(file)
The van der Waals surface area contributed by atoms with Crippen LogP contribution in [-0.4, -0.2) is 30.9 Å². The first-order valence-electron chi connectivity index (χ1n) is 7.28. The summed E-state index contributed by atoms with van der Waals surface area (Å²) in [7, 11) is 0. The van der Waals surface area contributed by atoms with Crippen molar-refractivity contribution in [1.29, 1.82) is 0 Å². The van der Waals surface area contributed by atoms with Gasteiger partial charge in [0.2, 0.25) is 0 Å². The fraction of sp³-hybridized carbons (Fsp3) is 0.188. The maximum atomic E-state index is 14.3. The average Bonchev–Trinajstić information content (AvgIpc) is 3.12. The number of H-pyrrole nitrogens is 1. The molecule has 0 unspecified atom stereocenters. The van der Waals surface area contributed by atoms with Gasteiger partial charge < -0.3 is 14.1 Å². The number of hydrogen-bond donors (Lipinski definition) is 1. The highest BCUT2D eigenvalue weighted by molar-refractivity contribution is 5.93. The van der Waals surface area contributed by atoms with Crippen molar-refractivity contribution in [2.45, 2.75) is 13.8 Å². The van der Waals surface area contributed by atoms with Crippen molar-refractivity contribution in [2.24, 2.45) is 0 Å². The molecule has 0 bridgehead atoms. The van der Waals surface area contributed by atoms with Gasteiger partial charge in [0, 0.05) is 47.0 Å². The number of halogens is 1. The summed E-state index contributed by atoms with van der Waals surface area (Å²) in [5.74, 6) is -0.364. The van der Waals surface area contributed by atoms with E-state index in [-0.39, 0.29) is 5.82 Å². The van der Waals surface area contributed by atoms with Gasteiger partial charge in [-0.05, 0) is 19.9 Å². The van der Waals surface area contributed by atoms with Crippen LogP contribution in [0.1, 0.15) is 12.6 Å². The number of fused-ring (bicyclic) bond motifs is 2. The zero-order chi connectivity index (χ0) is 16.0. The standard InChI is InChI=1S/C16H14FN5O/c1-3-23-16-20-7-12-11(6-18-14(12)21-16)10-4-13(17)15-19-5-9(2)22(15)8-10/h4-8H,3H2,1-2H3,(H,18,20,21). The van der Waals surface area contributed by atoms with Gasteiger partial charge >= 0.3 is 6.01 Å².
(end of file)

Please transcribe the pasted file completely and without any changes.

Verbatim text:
The van der Waals surface area contributed by atoms with Crippen LogP contribution in [-0.4, -0.2) is 30.9 Å². The first-order valence-electron chi connectivity index (χ1n) is 7.28. The summed E-state index contributed by atoms with van der Waals surface area (Å²) in [7, 11) is 0. The van der Waals surface area contributed by atoms with Crippen molar-refractivity contribution in [1.29, 1.82) is 0 Å². The van der Waals surface area contributed by atoms with Gasteiger partial charge in [0.2, 0.25) is 0 Å². The fraction of sp³-hybridized carbons (Fsp3) is 0.188. The maximum atomic E-state index is 14.3. The average Bonchev–Trinajstić information content (AvgIpc) is 3.12. The number of H-pyrrole nitrogens is 1. The molecule has 0 unspecified atom stereocenters. The van der Waals surface area contributed by atoms with Gasteiger partial charge < -0.3 is 14.1 Å². The number of hydrogen-bond donors (Lipinski definition) is 1. The highest BCUT2D eigenvalue weighted by molar-refractivity contribution is 5.93. The van der Waals surface area contributed by atoms with Crippen molar-refractivity contribution in [2.45, 2.75) is 13.8 Å². The van der Waals surface area contributed by atoms with Crippen molar-refractivity contribution in [2.24, 2.45) is 0 Å². The molecule has 0 bridgehead atoms. The van der Waals surface area contributed by atoms with Gasteiger partial charge in [0, 0.05) is 47.0 Å². The number of halogens is 1. The summed E-state index contributed by atoms with van der Waals surface area (Å²) in [5.74, 6) is -0.364. The van der Waals surface area contributed by atoms with E-state index in [-0.39, 0.29) is 5.82 Å². The van der Waals surface area contributed by atoms with Gasteiger partial charge in [-0.05, 0) is 19.9 Å². The van der Waals surface area contributed by atoms with Crippen LogP contribution in [0.1, 0.15) is 12.6 Å². The number of fused-ring (bicyclic) bond motifs is 2. The zero-order chi connectivity index (χ0) is 16.0. The standard InChI is InChI=1S/C16H14FN5O/c1-3-23-16-20-7-12-11(6-18-14(12)21-16)10-4-13(17)15-19-5-9(2)22(15)8-10/h4-8H,3H2,1-2H3,(H,18,20,21). The van der Waals surface area contributed by atoms with Gasteiger partial charge >= 0.3 is 6.01 Å².